Changes to Everlasting Options

Deri Protocol
7 min readJan 10, 2022

Rolled out in Sept 2021, the everlasting options have been running as a beta version for over 4 months. Now with the launch of Deri V3, it will finish the beta stage and kick off the official journey. A few changes are to be made with the launch.

  • Funding period = 7 day (was 1 day for V2)
  • Switched to a Greek-based margin mechanism
  • Lower transaction fee for OTM options

Funding Period

The concept of funding period was introduced for perpetual futures by Bitmex, as a lever to force the market back to the targeted price. It was set up as a Funding Fee = (Mark — Index) paid every 8 hours. The premium/discount component of the funding can be thought of as a “penalty function” for the discrepancy between the trading price and the index price (the target). The key parameter here is the degree of the penalty, which is solely determined by the funding period: the shorter the period is, the higher degree of penalty is enforced. Currently most of the centralized exchanges adopt a funding period of 8 hours for perpetual futures. This was largely a result of trails-and-errors. A funding period of 1 day was first tried out but was not enough to bring the trading price back in line with the index. Then 8-hour was tried and kept thereafter.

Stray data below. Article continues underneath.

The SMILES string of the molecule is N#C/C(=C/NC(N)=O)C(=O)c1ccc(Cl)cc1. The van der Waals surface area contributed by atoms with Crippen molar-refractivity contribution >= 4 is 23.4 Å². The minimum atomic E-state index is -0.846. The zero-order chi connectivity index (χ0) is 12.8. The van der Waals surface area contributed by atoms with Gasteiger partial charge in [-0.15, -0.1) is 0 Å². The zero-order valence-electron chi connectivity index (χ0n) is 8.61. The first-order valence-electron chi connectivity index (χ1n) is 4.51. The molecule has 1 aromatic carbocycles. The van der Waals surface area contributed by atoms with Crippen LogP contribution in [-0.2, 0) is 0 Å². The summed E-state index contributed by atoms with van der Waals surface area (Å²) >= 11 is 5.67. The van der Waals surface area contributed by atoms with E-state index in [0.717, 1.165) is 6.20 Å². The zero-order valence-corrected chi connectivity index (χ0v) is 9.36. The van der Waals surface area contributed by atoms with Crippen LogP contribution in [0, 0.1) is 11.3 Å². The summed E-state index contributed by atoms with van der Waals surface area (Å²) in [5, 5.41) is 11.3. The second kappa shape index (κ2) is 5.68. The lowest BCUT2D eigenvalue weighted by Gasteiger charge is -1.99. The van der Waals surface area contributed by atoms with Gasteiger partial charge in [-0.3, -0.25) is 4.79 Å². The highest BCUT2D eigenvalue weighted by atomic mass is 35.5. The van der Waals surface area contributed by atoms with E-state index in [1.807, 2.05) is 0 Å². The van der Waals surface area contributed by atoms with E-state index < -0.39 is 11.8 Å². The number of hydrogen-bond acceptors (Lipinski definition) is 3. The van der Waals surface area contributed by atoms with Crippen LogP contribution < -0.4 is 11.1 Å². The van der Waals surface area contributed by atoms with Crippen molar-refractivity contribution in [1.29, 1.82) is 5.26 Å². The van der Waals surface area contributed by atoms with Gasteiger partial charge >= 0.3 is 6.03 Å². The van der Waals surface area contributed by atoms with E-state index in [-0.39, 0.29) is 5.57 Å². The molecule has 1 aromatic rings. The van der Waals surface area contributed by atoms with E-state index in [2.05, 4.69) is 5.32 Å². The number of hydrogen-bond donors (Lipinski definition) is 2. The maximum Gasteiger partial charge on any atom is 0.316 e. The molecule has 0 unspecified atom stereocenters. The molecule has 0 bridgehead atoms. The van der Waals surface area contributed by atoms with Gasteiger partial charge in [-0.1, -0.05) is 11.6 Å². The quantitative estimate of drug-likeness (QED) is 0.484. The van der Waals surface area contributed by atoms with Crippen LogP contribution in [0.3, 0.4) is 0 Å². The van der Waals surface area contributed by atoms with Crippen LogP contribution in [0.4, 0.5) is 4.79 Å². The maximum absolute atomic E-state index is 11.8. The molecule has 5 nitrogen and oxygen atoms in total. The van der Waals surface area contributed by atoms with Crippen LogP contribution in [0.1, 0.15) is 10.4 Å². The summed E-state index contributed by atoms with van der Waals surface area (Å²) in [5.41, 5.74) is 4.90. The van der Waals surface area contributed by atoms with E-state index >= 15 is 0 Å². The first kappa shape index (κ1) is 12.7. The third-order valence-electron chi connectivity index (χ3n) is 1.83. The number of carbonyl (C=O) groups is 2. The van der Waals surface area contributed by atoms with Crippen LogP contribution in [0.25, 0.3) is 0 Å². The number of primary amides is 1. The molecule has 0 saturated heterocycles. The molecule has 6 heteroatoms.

When it comes to everlasting options, things are more complicated. Mathematically, every everlasting option is equivalent to a portfolio of classical options. For a continuously-funded everlasting option, the corresponding portfolio is of a continuous spectrum of classical options. That is, a continuously-funded everlasting call (or put) option with strike K and funding period T is equivalent to a portfolio consisting of all classical call (or put) options with strike K and t ∈ (0, ∞)with an exponentially decaying weight density:

For example, the figure below illustrates the spectrum of everlasting calls with funding periods T = 1day, 7day, 10day, respectively.